Writing in one of Mussolini’s prisons in the 1930s, the Italian Marxist Antonio Gramsci jotted down the fragments that would become his theory of intellectuals. New classes, like the European bourgeoisie after the Industrial Revolution, he proposed, brought with them their own set of thinkers, which he called “organic intellectuals”—theorists, technicians, and administrators, who became their “functionaries” in a new society. Unlike “traditional intellectuals” who held positions in the old class structure, organic intellectuals helped the bourgeoisie establish its ideas as the invisible, unquestioned conventional wisdom circulating in social institutions.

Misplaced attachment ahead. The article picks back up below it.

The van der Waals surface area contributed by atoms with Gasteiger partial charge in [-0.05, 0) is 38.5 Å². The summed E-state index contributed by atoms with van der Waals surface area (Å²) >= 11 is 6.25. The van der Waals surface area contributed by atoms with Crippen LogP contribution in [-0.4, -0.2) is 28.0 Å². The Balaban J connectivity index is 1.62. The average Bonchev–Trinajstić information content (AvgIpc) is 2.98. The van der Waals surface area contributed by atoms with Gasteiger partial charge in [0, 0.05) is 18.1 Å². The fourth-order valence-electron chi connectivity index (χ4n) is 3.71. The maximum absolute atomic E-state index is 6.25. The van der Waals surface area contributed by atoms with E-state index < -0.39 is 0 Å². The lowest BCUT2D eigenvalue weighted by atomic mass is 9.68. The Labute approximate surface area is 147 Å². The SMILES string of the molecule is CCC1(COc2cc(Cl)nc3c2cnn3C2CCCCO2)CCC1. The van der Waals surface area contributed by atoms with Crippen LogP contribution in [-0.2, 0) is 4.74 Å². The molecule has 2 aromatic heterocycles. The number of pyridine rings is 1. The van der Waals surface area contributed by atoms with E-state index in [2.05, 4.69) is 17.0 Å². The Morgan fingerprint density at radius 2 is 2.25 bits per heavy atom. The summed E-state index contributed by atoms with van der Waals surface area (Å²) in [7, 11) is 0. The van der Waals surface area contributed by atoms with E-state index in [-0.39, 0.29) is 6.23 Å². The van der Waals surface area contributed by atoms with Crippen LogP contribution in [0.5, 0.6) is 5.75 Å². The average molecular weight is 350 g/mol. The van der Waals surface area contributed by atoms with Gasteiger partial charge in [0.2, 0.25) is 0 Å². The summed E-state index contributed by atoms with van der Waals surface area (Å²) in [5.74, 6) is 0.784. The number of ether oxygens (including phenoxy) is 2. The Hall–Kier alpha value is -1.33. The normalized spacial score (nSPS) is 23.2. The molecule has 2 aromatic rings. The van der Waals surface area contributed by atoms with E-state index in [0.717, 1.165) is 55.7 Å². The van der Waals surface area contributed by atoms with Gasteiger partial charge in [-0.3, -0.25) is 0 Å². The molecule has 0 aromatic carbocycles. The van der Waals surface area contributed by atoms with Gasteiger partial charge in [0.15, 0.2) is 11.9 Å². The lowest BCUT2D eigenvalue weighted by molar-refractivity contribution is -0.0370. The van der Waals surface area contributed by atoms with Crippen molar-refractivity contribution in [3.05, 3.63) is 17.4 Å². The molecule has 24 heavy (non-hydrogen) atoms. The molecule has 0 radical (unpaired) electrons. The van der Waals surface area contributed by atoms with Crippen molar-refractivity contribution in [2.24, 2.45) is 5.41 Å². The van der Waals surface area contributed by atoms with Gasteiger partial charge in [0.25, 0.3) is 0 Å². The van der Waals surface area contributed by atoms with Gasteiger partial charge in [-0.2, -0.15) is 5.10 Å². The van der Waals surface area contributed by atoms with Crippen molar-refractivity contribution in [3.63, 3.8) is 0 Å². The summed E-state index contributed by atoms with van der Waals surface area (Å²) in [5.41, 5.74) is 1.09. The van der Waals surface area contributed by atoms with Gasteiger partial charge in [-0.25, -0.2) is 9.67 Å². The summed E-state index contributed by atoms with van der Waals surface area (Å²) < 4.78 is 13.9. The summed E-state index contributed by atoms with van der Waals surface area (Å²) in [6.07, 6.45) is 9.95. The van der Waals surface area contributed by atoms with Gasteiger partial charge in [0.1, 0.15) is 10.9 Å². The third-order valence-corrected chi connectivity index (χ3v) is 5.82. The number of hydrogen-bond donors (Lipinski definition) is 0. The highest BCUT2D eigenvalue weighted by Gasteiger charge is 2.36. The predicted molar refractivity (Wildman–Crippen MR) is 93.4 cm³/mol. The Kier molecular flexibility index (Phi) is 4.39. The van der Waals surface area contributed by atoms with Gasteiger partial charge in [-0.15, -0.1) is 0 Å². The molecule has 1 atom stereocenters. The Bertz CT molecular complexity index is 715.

Daniel Drenzer, Author of the Ideas Industry, is an American professor of international politics at The Fletcher School of Law and Diplomacy at Tufts University, an author, a blogger, and a commentator.


PTR:

My first encounter with a "thought leader" follower was in undergrad, reading (among others) The Innovator's Dilemma for a J-term seminar. Knowing the controversy surrounding Christensen and having already read the book, I posted the New Yorker article by Lepore (mentioned in the OP) on the class discussion page as a counterpoint. The TA (why you need a TA for an abbreviated section, idfk) lit the comments alive with hyped up acolytic fervor - couldn't help himself.


posted by rene: 134 days ago